I learned of one profound example of this yesterday.   Our high school youth group watched the movie "Inocente." This short documentary, which recently won an Academy Award, is about a young girl who was severely abused by her father as a very young child, is an undocumented immigrant (along with her mother and brothers) and so must live secretively and avoid the authorities.  She and her family are homeless, having lived for at most three months in one place in the past nine years, and she is still sometimes abused by her mother.  And yet, despite all of these unfavorable conditions, she has an undaunted, unconquerable spirit.  And from within the deepest part of her comes beautiful art.  Instead of painting dark images of her dark life, she paints colorful, happy, quirky, poignant images. 

What makes the difference? Why do some people sink, and some people swim, in the face of such harsh living conditions?

The answer is:  one other person.  It just takes one other person in someone's life who helps them in ways that no one else does.  For Inocente, it was the people of A.R.T.S.  A Reason To Survive is a non-profit organization in San Diego that gives children, especially suffering children, a place to heal and enrich their lives through art.  It was here that Inocente met people who understood her, and fed her unquenchable spirit.

And that gets us back to the one remaining condition that makes a difference in whether a tree produces good fruit or not:  adequate pollination.   Most fruit trees are "self-unfruitful."  That is they require pollen from another variety of their species in order to produce fruit. And for all fruit trees, a pollinator will increase the yield and quality of the fruit.   Experts recommend planting at least two different varieties nearby each other.  Perhaps this is why the fruit trees in our backyard in Albuquerque did not produce good fruit:  there was only one of each variety.  Why did the peach tree turn out differently?  My guess is that a neighbor had a different kind of peach tree.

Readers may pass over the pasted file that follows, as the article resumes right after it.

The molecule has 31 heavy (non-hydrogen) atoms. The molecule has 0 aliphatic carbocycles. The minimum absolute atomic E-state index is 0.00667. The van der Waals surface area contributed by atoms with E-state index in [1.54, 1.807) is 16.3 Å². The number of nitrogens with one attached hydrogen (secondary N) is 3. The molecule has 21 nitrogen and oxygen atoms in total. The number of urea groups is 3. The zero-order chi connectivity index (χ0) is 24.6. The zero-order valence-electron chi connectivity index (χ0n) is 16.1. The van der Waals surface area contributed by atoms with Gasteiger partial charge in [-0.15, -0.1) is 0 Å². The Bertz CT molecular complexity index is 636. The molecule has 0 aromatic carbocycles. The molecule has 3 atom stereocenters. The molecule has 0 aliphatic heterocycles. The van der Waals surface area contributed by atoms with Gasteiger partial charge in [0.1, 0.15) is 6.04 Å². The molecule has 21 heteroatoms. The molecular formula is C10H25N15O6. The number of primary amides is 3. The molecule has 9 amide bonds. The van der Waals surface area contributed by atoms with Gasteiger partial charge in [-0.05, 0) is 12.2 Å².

What is true of fruit trees in this case, is especially true of people.  We need other varieties of people around us to help us thrive.  The one thing that makes a difference in whether an abused child will grow up to be abusive or commit a violent crime is whether or not there was one person in his or her life who provided a counterpoint, one person to change the way they saw the world around them, one person to love them unconditionally.

This is true for everyone.  We are not meant to be alone, isolated from other people.  Along the same lines, we are better off if we surround ourselves with as much variety as possible.  We are just as much in danger of becoming stunted by only living amongst people who think exactly like we do, as we are in living completely by ourselves.   We need people who think differently than we do.  We need to not only be challenged by that diversity but we need to value it and be valued because of it.  Only then can we produce the best quality and greatest quantity of good fruit.

I believe God brings people like this into our lives, to help us grow:  people who love us and comfort us when we need it, and people who think differently or challenge us when we need it.  We can either accept them, to our benefit, or reject them, to our detriment.  We have been given that freedom.

"A man had a fig tree planted in his vineyard; and he came looking for fruit on it and found none.  So he said to the gardener, 'See here!  For three years I have come looking for fruit on this tree, and still I find none.  Cut it down!  Why should it be wasting the soil?'  He replied, 'Sir, let it alone for one more year, until I dig around it and put manure on it.  If it bears fruit next year, well and good; but if not, you can cut it down.'"  --  Luke 13:6-9

Dear God, thank you so much for keeping my eyes open to the many lessons you have to teach me.  I am profoundly grateful to have such a loving guide.  Love always, Pam